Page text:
In a complementary study, Merkwirth et al. identified the genes jmjd-1.2 and jmjd-3.1 as crucial for the activation of the UPRmt pathway and extended lifespan in worms that had mitochondrial impairment. These genes encode enzymes that remove methyl groups from a histone modification dubbed H3K27me3, which is associated with tightly packaged chromatin. Mitochondrial impairment increases the expression of these two histone demethylases, which presumably leads to unpackaging of chromatin (Fig. 1). Overexpression of jmjd-1.2 and jmjd-3.1 in C. elegans recapitulates many of the effects of mild mitochondrial stress, including increased longevity and UPRmt induction, perhaps because increased levels of JMJD-1.2 and JMJD-3.1 repress the expression of many mitochondrial genes, thereby impairing mitochondrial function.

In both studies, the histone modifiers seemed to exert their effects predominantly on juvenile worms. It is therefore tempting to speculate that chromatin is most receptive to stress-induced reorganization in early life, and that these changes help to establish a stress response that persists into adulthood. Histone modifications can be stably maintained through cell divisions, even through generations, making them good candidate substrates for a 'cellular memory' of mitochondrial dysfunction. It will be interesting to determine whether H3K9me2 methyltransferases and H3K27me3 demethylases are required for maintenance of the mitochondrial-dysfunction-induced transcriptional program and activation of the UPRmt through to adulthood, even when the mitochondrial stress that triggered it is removed.

Because regulation of gene expression is already known to be central to the response to mitochondrial stress8, the participation of histone modifiers is not in itself unexpected. However, the current studies suggest that chromatin-modifying enzymes can be highly selective, eliciting programs of gene expression that are specific to a particular stress or pathway. Patterns of histone modifications can be extremely diverse, so it is not difficult to imagine how such exquisite specificity can arise. There are hundreds of histone modifications and many enzymes that have distinct and overlapping roles in depositing and removing them. DNA is wound around a nucleosome complex composed of four different histones, and each histone can be modified at many positions, so the number of possible combinations of histone modifications on each nucleosome is huge. Moreover, each nucleosome can have distinct modifications from its neighbours, building up an astronomically complex 'histone code'.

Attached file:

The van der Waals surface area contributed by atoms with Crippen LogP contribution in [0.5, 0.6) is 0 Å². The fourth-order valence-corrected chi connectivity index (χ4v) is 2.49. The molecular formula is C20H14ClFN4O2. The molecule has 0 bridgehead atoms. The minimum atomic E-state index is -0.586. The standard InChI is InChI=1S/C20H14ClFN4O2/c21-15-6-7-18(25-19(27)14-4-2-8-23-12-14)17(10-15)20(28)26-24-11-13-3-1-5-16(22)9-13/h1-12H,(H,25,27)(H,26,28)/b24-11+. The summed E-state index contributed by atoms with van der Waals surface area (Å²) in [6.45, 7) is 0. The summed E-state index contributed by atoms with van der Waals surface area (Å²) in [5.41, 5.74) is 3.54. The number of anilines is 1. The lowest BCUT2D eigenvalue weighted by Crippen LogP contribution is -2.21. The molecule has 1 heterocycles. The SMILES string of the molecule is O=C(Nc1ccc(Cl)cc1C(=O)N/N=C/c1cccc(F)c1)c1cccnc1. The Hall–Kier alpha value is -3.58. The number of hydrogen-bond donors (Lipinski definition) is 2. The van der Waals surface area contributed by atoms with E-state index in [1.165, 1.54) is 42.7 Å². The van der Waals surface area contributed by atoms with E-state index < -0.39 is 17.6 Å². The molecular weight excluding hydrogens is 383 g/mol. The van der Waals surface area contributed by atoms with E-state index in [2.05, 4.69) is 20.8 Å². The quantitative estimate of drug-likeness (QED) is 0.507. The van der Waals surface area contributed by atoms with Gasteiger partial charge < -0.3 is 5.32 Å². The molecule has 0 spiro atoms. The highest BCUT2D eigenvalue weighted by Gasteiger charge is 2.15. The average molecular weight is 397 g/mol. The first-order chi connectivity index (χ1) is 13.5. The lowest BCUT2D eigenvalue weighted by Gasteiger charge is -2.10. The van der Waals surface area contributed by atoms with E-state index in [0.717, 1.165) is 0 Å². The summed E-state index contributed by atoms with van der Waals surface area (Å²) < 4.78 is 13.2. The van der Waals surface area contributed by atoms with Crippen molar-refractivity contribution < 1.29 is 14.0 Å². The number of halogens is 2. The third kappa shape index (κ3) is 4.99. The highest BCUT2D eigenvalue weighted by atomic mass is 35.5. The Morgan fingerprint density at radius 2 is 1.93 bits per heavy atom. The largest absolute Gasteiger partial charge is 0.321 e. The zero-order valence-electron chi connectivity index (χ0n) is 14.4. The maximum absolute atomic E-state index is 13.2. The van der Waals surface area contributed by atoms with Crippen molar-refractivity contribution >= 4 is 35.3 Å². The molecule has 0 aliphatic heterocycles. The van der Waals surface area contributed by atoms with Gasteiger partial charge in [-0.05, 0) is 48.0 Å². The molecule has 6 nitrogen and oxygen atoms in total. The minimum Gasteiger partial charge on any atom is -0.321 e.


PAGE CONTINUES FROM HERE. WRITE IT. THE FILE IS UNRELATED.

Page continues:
Both groups found that the regulation of chromatin in response to mitochondrial stress is tissue specific. Tian et al. showed that LIN-65 activates the UPRmt pathway in the intestine, whereas Merkwirth et al. reported that JMJD-1.2 and JMJD-3.1 trigger the same response in neurons. An intriguing possibility is that distinct chromatin-regulating factors in different cells and tissues sense mitochondrial stress and respond in divergent yet coordinated ways that best enable organisms to counter the stress. It will be crucial to elaborate how stress signals can be coupled to chromatin regulation, and how cell-type-specific regulation can be coordinated. Perhaps mitochondrial impairment activates signalling cascades that regulate the expression, movements, modifications and activities of distinct histone modifiers in specific cells. Mitochondrial impairment could also result in altered levels of metabolic intermediates, many of which act as essential co-factors of histone-modifying enzymes.

The idea that a stress signal can engage specific histone modifiers to elicit a persistent response will no doubt extend to diverse stressors. Indeed, JMJD-3.1 has been implicated9 in the dampening of a stress response called the heat-shock response from early adulthood through to ageing in C. elegans. Additionally, by-products of cellular metabolism called free radicals modulate longevity in yeast through a histone-modifying enzyme10. We can look forward to many more exciting insights into the role of chromatin regulation in stress responses.



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  1. Siu Sylvia Lee is in the Department of Molecular Biology and Genetics, Cornell University, Ithaca, New York 14850, USA.

    • Siu Sylvia Lee
  2. Jessica K. Tyler is in the Department of Pathology and Laboratory Medicine, Weill Cornell Medicine, New York, New York 10065, USA.

    • Jessica K. Tyler


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Correspondence to Siu Sylvia Lee or Jessica K. Tyler.